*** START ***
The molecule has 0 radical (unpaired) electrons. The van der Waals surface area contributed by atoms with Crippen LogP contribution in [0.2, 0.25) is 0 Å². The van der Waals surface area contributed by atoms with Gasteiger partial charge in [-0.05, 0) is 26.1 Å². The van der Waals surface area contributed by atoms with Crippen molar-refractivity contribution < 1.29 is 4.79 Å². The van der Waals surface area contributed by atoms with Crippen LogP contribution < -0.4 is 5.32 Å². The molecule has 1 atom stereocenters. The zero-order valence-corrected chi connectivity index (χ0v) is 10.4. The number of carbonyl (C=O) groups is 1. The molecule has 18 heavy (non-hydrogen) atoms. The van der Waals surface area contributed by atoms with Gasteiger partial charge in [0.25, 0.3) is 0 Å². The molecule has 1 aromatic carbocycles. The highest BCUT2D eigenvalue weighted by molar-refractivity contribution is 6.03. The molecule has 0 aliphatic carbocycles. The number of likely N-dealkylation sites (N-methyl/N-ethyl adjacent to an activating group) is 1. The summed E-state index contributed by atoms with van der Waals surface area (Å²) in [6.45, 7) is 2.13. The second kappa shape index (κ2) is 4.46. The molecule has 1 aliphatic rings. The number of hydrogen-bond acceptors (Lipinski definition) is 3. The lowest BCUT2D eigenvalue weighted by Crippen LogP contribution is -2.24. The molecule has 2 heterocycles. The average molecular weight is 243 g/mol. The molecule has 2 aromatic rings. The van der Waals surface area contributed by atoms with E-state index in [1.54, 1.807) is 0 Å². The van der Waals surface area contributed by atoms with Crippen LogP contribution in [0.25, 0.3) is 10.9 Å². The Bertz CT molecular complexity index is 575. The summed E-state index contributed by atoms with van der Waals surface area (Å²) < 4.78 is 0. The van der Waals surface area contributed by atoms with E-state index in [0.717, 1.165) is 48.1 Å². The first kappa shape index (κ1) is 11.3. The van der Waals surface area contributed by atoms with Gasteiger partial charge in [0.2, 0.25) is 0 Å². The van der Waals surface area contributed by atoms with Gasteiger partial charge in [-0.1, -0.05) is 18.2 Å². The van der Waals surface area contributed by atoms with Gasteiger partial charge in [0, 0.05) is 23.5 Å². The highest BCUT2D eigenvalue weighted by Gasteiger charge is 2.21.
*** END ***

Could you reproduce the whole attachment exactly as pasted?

The molecule has 0 radical (unpaired) electrons. The van der Waals surface area contributed by atoms with Crippen LogP contribution in [0.2, 0.25) is 0 Å². The van der Waals surface area contributed by atoms with Gasteiger partial charge in [-0.05, 0) is 26.1 Å². The van der Waals surface area contributed by atoms with Crippen molar-refractivity contribution < 1.29 is 4.79 Å². The van der Waals surface area contributed by atoms with Crippen LogP contribution < -0.4 is 5.32 Å². The molecule has 1 atom stereocenters. The zero-order valence-corrected chi connectivity index (χ0v) is 10.4. The number of carbonyl (C=O) groups is 1. The molecule has 18 heavy (non-hydrogen) atoms. The van der Waals surface area contributed by atoms with Gasteiger partial charge in [0.25, 0.3) is 0 Å². The molecule has 1 aromatic carbocycles. The highest BCUT2D eigenvalue weighted by molar-refractivity contribution is 6.03. The molecule has 0 aliphatic carbocycles. The number of likely N-dealkylation sites (N-methyl/N-ethyl adjacent to an activating group) is 1. The summed E-state index contributed by atoms with van der Waals surface area (Å²) in [6.45, 7) is 2.13. The second kappa shape index (κ2) is 4.46. The molecule has 1 aliphatic rings. The number of hydrogen-bond acceptors (Lipinski definition) is 3. The lowest BCUT2D eigenvalue weighted by Crippen LogP contribution is -2.24. The molecule has 2 heterocycles. The average molecular weight is 243 g/mol. The molecule has 2 aromatic rings. The van der Waals surface area contributed by atoms with E-state index in [1.54, 1.807) is 0 Å². The van der Waals surface area contributed by atoms with Crippen LogP contribution in [0.25, 0.3) is 10.9 Å². The Bertz CT molecular complexity index is 575. The summed E-state index contributed by atoms with van der Waals surface area (Å²) < 4.78 is 0. The van der Waals surface area contributed by atoms with E-state index in [0.717, 1.165) is 48.1 Å². The first kappa shape index (κ1) is 11.3. The van der Waals surface area contributed by atoms with Gasteiger partial charge in [0.2, 0.25) is 0 Å². The van der Waals surface area contributed by atoms with Gasteiger partial charge in [-0.1, -0.05) is 18.2 Å². The van der Waals surface area contributed by atoms with Gasteiger partial charge in [0, 0.05) is 23.5 Å². The highest BCUT2D eigenvalue weighted by Gasteiger charge is 2.21.